Friday, November 25, 2011

Misidentification or How We Spend Our Winter Evenings

Northern Evening PrimroseNorthern Evening Primrose (Oenothera parviflora)

I recently edited a batch of photographs that I took in July. When I edit the photos so long after I take them, it is often difficult to remember enough information about the day to identify the plant or animal in the shot. That's what happened with these photographs. My memory told me that a tall yellow flower was Common Mullein. But something about that rang wrong with me. I checked and confirmed that this was not Common Mullein. But what was it? John and I spent one whole evening this week trying to identify it. We searched yellow, 5 petal wildflowers in our books and on the New England wildflower sites and came up with nothing. I had already posted this collage on Google+ for my 365 Project and a couple of scientists offered their opinions, but still we had no definitive ID.

Finally after a few hours of failure, I sat in front of the photographs in dejection. We seldom fail to identify stuff, and I knew this was not a rare flower, so why hadn't we found it? And suddenly, I saw why. I had miscounted the petals! There are only four petals on this flower! Within five minutes, I found that this is a Northern Evening Primrose. I was pretty put out by myself because now I had to re-tag all of the photos in Lightroom on my computer and on Flickr. But I was also happy that this mystery was resolved.Go to the posts on Google+ by clicking here to see the time table of the online discussion.

During our search this week for this flower, we came upon a length discussion of a topic that has baffled me for a long time: the C value that you always see in the USDA and other scientific descriptions of flora. C stands for the coefficient of Conservatism and refers to a plant’s floristic quality:

The method assigns a Coefficient of Conservatism to each native plant species based on that species tolerance for disturbance and fidelity to a particular pre-settlement plant community type. The aggregate conservatism of all the plants inhabiting a site determine its floristic quality. Refer to Swink and Wilhelm (1994) for a thorough discussion of the method and how to calculate a Floristic Quality Index.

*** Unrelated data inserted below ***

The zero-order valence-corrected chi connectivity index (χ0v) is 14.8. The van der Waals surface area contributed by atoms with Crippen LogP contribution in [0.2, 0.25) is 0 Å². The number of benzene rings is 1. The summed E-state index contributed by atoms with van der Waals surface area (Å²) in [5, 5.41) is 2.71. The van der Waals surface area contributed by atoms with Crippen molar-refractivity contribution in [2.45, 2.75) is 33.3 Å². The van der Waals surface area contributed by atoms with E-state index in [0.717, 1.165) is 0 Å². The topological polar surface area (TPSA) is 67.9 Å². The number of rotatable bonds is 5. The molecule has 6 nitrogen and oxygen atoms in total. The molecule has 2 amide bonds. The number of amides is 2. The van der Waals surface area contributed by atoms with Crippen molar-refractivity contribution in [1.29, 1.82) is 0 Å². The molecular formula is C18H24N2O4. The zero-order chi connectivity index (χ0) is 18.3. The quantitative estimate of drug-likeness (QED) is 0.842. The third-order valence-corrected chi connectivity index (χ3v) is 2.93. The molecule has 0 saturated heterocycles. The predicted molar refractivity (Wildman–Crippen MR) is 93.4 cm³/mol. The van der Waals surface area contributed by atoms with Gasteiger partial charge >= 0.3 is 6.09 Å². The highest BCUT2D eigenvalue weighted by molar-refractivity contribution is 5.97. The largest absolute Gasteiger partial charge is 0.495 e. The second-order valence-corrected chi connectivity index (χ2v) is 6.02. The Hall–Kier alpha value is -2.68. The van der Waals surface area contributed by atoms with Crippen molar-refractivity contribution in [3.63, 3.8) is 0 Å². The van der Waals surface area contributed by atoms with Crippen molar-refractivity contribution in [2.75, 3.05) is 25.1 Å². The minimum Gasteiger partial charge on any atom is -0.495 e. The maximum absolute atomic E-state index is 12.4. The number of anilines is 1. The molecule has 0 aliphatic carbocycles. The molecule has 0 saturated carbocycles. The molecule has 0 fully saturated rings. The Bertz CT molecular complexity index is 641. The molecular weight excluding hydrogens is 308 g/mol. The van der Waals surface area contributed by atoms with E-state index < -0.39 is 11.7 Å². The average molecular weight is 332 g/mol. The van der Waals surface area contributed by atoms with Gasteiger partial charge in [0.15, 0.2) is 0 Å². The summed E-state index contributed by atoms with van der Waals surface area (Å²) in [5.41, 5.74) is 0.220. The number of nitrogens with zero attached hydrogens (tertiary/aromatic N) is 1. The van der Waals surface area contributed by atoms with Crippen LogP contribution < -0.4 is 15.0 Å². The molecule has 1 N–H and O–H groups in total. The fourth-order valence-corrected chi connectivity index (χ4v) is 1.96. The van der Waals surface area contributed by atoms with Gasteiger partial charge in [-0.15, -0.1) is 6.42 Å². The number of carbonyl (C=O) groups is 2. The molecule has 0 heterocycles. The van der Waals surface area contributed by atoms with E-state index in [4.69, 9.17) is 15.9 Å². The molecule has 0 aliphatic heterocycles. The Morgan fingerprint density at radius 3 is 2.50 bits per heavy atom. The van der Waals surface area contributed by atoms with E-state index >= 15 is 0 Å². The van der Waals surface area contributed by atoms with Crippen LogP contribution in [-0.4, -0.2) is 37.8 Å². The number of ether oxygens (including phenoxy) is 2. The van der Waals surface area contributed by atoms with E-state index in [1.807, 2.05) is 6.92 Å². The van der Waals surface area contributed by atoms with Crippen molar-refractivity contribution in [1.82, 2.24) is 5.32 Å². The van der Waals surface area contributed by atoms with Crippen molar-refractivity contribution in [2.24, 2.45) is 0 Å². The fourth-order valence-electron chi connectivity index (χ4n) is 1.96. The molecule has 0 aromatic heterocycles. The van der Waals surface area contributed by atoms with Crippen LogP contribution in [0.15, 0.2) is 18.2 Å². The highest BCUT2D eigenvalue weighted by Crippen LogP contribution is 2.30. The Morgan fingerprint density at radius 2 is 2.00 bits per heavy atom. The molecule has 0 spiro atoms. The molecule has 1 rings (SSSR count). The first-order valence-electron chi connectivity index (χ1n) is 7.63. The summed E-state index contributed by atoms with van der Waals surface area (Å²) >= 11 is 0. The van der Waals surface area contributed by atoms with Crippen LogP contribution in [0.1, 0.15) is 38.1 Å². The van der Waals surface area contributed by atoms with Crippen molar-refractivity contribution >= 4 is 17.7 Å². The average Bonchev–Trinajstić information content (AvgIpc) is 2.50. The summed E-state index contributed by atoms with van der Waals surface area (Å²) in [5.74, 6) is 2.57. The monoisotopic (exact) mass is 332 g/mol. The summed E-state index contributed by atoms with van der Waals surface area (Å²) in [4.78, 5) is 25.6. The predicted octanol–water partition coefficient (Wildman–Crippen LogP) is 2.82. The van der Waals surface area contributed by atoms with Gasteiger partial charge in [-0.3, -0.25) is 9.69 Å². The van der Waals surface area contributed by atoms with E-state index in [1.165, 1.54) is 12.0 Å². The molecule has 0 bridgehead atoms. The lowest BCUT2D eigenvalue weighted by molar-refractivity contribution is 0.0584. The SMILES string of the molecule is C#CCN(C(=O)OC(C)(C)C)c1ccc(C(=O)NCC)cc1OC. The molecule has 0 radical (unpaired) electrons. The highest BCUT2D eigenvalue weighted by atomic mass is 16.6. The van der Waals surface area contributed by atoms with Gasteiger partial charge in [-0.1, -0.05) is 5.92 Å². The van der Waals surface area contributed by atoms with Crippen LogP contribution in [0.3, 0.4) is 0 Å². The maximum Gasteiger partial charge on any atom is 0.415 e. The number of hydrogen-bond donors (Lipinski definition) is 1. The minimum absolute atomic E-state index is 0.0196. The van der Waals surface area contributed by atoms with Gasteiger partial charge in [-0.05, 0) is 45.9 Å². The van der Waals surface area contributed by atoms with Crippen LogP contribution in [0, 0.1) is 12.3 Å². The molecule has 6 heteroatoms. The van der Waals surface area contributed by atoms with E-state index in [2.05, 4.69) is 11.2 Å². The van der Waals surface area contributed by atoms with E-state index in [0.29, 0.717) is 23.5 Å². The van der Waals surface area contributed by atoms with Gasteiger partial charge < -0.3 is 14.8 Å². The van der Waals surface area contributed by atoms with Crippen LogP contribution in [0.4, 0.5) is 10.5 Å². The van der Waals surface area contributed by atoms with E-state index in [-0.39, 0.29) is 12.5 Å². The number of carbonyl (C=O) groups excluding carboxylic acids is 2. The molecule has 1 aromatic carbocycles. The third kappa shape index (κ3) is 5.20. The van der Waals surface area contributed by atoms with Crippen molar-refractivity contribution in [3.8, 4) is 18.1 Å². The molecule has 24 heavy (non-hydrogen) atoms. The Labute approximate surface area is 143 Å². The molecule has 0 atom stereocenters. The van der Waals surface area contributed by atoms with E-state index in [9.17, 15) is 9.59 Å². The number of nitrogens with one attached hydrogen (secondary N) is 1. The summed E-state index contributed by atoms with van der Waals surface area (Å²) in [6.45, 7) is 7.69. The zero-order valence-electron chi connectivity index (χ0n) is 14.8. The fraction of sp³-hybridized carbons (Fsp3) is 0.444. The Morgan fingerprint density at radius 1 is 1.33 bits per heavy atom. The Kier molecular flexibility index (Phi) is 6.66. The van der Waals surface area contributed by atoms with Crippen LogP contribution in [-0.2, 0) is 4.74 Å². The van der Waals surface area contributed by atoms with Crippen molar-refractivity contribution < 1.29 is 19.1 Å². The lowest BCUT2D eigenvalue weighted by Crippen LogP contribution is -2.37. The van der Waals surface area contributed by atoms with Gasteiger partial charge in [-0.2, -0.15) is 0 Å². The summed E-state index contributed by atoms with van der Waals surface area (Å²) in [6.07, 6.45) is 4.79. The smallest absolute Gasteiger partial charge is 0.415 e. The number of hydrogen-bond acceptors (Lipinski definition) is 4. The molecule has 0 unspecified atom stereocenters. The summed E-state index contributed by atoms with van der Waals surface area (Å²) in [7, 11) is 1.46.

The concept of species conservatism is the foundation of floristic quality assessment. Each native species is assigned a coefficient of conservatism (C) following the methods described by Swink and Wilhelm (1994) and Wilhelm and Masters (1995). Coefficients of conservatism range from 0 to 10 and represent an estimated probability that a plant is likely to occur in a landscape relatively unaltered from what is believed to be a pre-settlement condition. For example, a C of 0, is given to plants such as Acer negundo, box elder, that have demonstrated little fidelity to any remnant natural community, i.e. may be found almost anywhere. Similarly, a C of 10 is applied to plants like Potentilla fructicosa (shrubby cinquefoil) that are almost always restricted to a pre-settlement remnant, i.e. a high quality natural area. Introduced plants were not part of the pre-settlement flora, so no C value is applied to these.

While C values are assigned based on collective extensive experience with the flora though out an area the assignments are still somewhat subjective. The conceptual difference between a value of 0 and a value of 1, or between 9 and 10, is slight, while the difference between a value of 0 and a value of 3 is more distinct.

Also certain species are known to exhibit varying degrees of conservatism over their range. For example Thuja occidentalis (northern white cedar) in southern Wisconsin is restricted to relatively few habitats and may justify a C of 8 or 9. In the north the same species is found over a broad range of natural communities and even disturbed sites, so it might justify a C of 1 or 2. For such cases an intermediate C value may be assigned. Concerns over any particular C value are usually compensated within the floristic quality assessment method since it requires the average C value of all the individual species that occur at a site.

Numerical values assigned to a particular species are based on the observed behavior of populations within a defined geographic area. As one travels away from this region these locally assigned values may be less valid. The further away one goes the more likely these values do not reflect local conditions. In addition to the Chicago Region Coefficients of Conservatism have been assigned for Northern Ohio, Missouri and Michigan.
Source: . .

In the winter, after a busy summer photography season, John and I usually spend our evenings identifying plants and fungi. We learn a lot and make a lot of connections about our natural world as we rifle through guidebooks and Internet posts. One year, it took four months of work to identify all of the mushrooms that I had photographed that summer! But good company and warm fires while the snow blows outside make the work enjoyable. Now we have a new topic to research on stormy winter nights: What is the mean coefficient of conservatism for Vermont? for the Kingdom? for us on our land?



  1. You probably will not forget this one. LOL!!!!

    Sorry about the extra work. :-(

    (I coudl have helped you with this one. You know I was a naturalist for many years--and my daughter is a botanist . . . just saying . . .

    I do not, however, know or remember all of them any more, since I've been retired a while and am forgetting things.

  2. You know, I thought of you Mary. But then I figured that I would be a PITA if I asked you. But I will next time, and thank you for the offer! (You'll be sorry!)


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